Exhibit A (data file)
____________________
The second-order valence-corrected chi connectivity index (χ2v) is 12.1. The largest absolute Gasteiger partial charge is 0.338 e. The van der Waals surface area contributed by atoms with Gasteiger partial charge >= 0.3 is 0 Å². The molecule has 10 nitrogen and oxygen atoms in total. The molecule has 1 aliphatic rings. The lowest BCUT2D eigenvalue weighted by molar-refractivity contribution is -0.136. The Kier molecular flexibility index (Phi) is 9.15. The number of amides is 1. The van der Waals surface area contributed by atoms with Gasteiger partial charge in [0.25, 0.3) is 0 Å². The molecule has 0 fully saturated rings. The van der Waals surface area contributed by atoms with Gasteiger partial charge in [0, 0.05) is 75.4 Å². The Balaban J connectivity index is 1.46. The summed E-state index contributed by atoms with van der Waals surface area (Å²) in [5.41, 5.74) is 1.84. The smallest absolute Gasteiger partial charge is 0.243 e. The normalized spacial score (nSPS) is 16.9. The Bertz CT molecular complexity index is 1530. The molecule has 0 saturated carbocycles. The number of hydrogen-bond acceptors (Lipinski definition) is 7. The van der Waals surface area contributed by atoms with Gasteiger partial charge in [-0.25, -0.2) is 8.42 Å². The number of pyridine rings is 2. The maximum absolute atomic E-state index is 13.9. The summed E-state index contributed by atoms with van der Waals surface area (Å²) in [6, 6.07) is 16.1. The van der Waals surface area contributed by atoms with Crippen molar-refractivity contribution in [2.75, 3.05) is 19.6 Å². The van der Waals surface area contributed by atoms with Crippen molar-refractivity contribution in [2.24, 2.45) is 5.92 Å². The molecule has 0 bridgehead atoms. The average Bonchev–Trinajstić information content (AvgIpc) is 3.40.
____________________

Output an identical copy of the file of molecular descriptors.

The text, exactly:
The second-order valence-corrected chi connectivity index (χ2v) is 12.1. The largest absolute Gasteiger partial charge is 0.338 e. The van der Waals surface area contributed by atoms with Gasteiger partial charge >= 0.3 is 0 Å². The molecule has 10 nitrogen and oxygen atoms in total. The molecule has 1 aliphatic rings. The lowest BCUT2D eigenvalue weighted by molar-refractivity contribution is -0.136. The Kier molecular flexibility index (Phi) is 9.15. The number of amides is 1. The van der Waals surface area contributed by atoms with Gasteiger partial charge in [0.25, 0.3) is 0 Å². The molecule has 0 fully saturated rings. The van der Waals surface area contributed by atoms with Gasteiger partial charge in [0, 0.05) is 75.4 Å². The Balaban J connectivity index is 1.46. The summed E-state index contributed by atoms with van der Waals surface area (Å²) in [5.41, 5.74) is 1.84. The smallest absolute Gasteiger partial charge is 0.243 e. The normalized spacial score (nSPS) is 16.9. The Bertz CT molecular complexity index is 1530. The molecule has 0 saturated carbocycles. The number of hydrogen-bond acceptors (Lipinski definition) is 7. The van der Waals surface area contributed by atoms with Gasteiger partial charge in [-0.25, -0.2) is 8.42 Å². The number of pyridine rings is 2. The maximum absolute atomic E-state index is 13.9. The summed E-state index contributed by atoms with van der Waals surface area (Å²) in [6, 6.07) is 16.1. The van der Waals surface area contributed by atoms with Crippen molar-refractivity contribution in [2.75, 3.05) is 19.6 Å². The van der Waals surface area contributed by atoms with Crippen molar-refractivity contribution in [2.24, 2.45) is 5.92 Å². The molecule has 0 bridgehead atoms. The average Bonchev–Trinajstić information content (AvgIpc) is 3.40.